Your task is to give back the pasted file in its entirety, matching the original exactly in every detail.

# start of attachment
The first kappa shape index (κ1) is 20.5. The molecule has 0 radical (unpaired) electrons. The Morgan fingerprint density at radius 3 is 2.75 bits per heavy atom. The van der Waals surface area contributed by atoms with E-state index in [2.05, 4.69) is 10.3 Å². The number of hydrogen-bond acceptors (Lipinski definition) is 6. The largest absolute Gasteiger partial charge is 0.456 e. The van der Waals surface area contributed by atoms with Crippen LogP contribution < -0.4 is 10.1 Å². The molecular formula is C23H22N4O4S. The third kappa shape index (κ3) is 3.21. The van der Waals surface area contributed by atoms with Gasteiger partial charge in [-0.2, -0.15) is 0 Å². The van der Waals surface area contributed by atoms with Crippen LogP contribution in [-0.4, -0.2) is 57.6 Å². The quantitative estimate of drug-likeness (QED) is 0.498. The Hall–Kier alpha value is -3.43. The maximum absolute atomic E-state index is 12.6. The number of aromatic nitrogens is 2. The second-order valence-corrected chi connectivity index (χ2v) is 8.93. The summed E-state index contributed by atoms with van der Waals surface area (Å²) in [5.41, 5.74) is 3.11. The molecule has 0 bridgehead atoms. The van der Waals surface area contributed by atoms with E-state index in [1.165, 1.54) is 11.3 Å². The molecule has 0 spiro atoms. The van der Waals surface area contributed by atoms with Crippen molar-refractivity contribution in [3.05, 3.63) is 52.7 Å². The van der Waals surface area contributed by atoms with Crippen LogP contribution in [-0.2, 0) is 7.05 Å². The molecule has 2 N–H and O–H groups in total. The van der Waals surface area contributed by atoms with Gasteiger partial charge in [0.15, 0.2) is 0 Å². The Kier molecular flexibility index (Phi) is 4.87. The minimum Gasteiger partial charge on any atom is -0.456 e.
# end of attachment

The first kappa shape index (κ1) is 20.5. The molecule has 0 radical (unpaired) electrons. The Morgan fingerprint density at radius 3 is 2.75 bits per heavy atom. The van der Waals surface area contributed by atoms with E-state index in [2.05, 4.69) is 10.3 Å². The number of hydrogen-bond acceptors (Lipinski definition) is 6. The largest absolute Gasteiger partial charge is 0.456 e. The van der Waals surface area contributed by atoms with Crippen LogP contribution < -0.4 is 10.1 Å². The molecular formula is C23H22N4O4S. The third kappa shape index (κ3) is 3.21. The van der Waals surface area contributed by atoms with Gasteiger partial charge in [-0.2, -0.15) is 0 Å². The van der Waals surface area contributed by atoms with Crippen LogP contribution in [-0.4, -0.2) is 57.6 Å². The quantitative estimate of drug-likeness (QED) is 0.498. The Hall–Kier alpha value is -3.43. The maximum absolute atomic E-state index is 12.6. The number of aromatic nitrogens is 2. The second-order valence-corrected chi connectivity index (χ2v) is 8.93. The summed E-state index contributed by atoms with van der Waals surface area (Å²) in [5.41, 5.74) is 3.11. The molecule has 0 bridgehead atoms. The van der Waals surface area contributed by atoms with E-state index in [1.165, 1.54) is 11.3 Å². The molecule has 0 spiro atoms. The van der Waals surface area contributed by atoms with Crippen molar-refractivity contribution in [3.05, 3.63) is 52.7 Å². The van der Waals surface area contributed by atoms with Crippen LogP contribution in [-0.2, 0) is 7.05 Å². The molecule has 2 N–H and O–H groups in total. The van der Waals surface area contributed by atoms with Gasteiger partial charge in [0.15, 0.2) is 0 Å². The Kier molecular flexibility index (Phi) is 4.87. The minimum Gasteiger partial charge on any atom is -0.456 e.